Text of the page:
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Fam Pract. 2002 Dec;19(6):658-60.

How do GPs diagnose and manage acute infective conjunctivitis? A GP survey.

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Community Clinical Sciences (CCS) Division, Faculty of Medicine, Health and Biological Sciences, Southampton University, UK.



To determine GPs' diagnosis and management of acute infective conjunctivitis (AIC)-one of the commonest but least researched acute infections seen in primary care.


A postal questionnaire survey of 300 GPs from two Health Authorities in Southern England.


236 (78%) GPs returned the questionnaire. 92% of those responding felt confident or very confident in the diagnosis of AIC. 95% usually prescribe topical antibiotics for AIC despite 58% stating that they thought at least half of the cases they see are viral in origin and only 36% believing that they could discriminate between bacterial and viral infection. There was considerable variability in GPs' use of individual signs to make the diagnosis of AIC (from 99% using eye discharge to 31% using conjunctival oedema) and in the features used to discriminate viral from bacterial infection (from 87% using type of discharge to 47% using amount of discharge). GPs rarely perform eye swabs or give patient information leaflets to patients with AIC.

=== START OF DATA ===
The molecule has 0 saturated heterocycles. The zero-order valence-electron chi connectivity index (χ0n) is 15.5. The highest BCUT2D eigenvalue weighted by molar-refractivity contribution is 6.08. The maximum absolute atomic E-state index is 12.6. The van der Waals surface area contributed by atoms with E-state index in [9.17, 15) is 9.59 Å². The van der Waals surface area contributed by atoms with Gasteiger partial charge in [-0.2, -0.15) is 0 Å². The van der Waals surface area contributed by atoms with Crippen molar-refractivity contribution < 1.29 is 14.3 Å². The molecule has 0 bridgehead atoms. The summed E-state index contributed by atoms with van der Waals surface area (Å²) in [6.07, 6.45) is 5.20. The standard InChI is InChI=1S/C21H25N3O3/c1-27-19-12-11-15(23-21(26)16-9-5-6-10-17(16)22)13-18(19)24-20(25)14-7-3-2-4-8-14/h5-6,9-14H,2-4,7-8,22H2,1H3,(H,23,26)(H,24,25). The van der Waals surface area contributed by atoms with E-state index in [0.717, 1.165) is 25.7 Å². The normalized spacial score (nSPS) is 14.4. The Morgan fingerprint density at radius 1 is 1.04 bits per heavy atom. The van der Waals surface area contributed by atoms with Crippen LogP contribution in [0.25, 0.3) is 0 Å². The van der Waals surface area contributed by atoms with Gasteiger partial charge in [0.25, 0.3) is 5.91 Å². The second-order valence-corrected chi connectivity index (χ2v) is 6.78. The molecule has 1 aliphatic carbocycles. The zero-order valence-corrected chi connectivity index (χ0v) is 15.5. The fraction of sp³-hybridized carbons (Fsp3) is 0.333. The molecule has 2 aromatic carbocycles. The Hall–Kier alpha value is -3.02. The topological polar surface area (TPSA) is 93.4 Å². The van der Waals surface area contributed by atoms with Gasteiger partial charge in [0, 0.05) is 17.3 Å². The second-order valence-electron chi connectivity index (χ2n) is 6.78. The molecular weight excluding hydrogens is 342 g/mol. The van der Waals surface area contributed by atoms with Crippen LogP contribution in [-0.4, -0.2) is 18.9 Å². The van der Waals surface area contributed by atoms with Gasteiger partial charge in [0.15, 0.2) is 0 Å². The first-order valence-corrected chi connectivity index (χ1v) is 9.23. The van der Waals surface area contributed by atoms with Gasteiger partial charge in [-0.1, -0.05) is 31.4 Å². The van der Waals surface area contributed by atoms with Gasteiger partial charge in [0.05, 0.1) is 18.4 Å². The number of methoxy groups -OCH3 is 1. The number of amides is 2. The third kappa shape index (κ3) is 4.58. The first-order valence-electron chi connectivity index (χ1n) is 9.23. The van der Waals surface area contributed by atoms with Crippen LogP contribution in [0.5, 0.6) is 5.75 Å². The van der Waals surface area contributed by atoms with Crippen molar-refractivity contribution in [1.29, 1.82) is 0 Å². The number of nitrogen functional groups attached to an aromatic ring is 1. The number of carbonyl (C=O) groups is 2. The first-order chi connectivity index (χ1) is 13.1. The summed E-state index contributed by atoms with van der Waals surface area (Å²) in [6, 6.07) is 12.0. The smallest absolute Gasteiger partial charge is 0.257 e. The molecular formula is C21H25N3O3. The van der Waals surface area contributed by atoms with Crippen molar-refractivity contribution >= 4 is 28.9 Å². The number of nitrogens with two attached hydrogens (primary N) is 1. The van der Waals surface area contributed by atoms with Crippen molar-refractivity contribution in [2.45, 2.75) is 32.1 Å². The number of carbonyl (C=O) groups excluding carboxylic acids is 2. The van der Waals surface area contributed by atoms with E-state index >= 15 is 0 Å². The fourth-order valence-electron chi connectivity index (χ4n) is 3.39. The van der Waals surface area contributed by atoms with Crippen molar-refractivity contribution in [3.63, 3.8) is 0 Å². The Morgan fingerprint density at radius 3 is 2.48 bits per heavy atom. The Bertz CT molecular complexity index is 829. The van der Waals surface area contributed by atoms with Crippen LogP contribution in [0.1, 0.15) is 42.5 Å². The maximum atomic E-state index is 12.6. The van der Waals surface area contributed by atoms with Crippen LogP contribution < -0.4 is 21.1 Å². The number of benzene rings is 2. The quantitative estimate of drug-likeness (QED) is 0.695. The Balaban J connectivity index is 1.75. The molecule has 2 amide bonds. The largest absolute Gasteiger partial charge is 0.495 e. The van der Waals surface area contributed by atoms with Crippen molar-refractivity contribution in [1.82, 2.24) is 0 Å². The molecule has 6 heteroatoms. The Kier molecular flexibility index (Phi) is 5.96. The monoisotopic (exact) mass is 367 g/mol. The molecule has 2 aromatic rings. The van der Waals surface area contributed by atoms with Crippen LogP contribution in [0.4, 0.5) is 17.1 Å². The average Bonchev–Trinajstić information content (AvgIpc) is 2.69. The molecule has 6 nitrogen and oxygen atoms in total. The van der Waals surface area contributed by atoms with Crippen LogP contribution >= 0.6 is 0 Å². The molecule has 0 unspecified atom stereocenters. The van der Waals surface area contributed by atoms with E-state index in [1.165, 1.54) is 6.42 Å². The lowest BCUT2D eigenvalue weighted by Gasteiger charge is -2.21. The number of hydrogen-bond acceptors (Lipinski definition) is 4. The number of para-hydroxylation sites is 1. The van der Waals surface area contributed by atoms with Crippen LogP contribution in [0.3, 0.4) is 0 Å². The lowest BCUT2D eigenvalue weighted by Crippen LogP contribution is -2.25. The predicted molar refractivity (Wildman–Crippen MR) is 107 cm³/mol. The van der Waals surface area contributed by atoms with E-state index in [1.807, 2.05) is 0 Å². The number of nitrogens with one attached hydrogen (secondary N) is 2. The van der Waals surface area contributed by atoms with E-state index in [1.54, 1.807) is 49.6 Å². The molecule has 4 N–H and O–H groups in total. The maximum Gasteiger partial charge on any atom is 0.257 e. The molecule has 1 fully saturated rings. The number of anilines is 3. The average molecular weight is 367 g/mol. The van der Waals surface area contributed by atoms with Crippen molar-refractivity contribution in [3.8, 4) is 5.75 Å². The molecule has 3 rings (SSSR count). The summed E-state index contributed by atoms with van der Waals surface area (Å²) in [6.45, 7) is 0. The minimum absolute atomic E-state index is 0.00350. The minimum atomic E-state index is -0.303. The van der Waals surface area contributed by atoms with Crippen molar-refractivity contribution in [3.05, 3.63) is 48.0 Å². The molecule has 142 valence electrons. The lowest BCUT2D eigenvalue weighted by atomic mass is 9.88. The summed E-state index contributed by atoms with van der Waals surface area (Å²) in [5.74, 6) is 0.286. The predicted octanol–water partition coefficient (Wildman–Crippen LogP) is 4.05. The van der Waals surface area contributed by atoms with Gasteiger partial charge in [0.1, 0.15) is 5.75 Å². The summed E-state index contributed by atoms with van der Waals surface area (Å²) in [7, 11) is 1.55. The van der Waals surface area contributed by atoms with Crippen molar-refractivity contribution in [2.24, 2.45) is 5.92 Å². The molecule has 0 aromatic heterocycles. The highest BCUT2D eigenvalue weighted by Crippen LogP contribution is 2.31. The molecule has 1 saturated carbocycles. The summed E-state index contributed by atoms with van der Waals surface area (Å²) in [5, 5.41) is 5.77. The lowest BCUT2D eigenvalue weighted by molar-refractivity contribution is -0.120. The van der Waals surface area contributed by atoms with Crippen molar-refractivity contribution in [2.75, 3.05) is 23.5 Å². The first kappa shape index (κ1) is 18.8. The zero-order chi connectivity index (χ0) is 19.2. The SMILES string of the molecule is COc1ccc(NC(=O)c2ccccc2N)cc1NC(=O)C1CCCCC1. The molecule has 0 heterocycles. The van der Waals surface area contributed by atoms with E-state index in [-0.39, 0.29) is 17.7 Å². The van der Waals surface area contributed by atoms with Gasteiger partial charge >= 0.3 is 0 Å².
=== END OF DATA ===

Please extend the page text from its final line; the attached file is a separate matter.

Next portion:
Most GPs still prescribe topical antibiotics for most cases of AIC-a condition where only half of the cases are likely to be due to a bacterial infection, and even bacterial infections are self-limiting. Further research is needed to explore the potential benefits and disadvantages of topical antibiotics, and to develop clinical or microbiological methods to help GPs to target antibiotic prescription.

[Indexed for MEDLINE]

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